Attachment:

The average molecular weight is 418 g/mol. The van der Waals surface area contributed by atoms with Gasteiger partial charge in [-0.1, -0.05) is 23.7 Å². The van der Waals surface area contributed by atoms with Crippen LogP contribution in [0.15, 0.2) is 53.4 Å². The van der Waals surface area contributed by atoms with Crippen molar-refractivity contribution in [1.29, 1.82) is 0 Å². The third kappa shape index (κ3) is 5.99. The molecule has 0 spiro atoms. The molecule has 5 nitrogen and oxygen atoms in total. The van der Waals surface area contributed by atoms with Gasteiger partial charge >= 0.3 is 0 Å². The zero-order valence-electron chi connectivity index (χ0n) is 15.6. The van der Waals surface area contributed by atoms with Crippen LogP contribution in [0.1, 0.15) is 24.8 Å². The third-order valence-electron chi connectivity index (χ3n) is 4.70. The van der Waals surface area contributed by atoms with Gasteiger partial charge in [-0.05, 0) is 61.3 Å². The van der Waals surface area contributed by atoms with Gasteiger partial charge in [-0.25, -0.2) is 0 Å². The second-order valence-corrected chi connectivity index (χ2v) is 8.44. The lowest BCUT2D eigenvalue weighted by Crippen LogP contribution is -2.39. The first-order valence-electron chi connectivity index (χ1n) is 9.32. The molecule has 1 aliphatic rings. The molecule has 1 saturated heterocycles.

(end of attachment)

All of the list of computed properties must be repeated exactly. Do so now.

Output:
The average molecular weight is 418 g/mol. The van der Waals surface area contributed by atoms with Gasteiger partial charge in [-0.1, -0.05) is 23.7 Å². The van der Waals surface area contributed by atoms with Crippen LogP contribution in [0.15, 0.2) is 53.4 Å². The van der Waals surface area contributed by atoms with Crippen molar-refractivity contribution in [1.29, 1.82) is 0 Å². The third kappa shape index (κ3) is 5.99. The molecule has 0 spiro atoms. The molecule has 5 nitrogen and oxygen atoms in total. The van der Waals surface area contributed by atoms with Gasteiger partial charge >= 0.3 is 0 Å². The zero-order valence-electron chi connectivity index (χ0n) is 15.6. The van der Waals surface area contributed by atoms with Crippen LogP contribution in [0.1, 0.15) is 24.8 Å². The third-order valence-electron chi connectivity index (χ3n) is 4.70. The van der Waals surface area contributed by atoms with Gasteiger partial charge in [-0.05, 0) is 61.3 Å². The van der Waals surface area contributed by atoms with Gasteiger partial charge in [-0.25, -0.2) is 0 Å². The second-order valence-corrected chi connectivity index (χ2v) is 8.44. The lowest BCUT2D eigenvalue weighted by Crippen LogP contribution is -2.39. The first-order valence-electron chi connectivity index (χ1n) is 9.32. The molecule has 1 aliphatic rings. The molecule has 1 saturated heterocycles.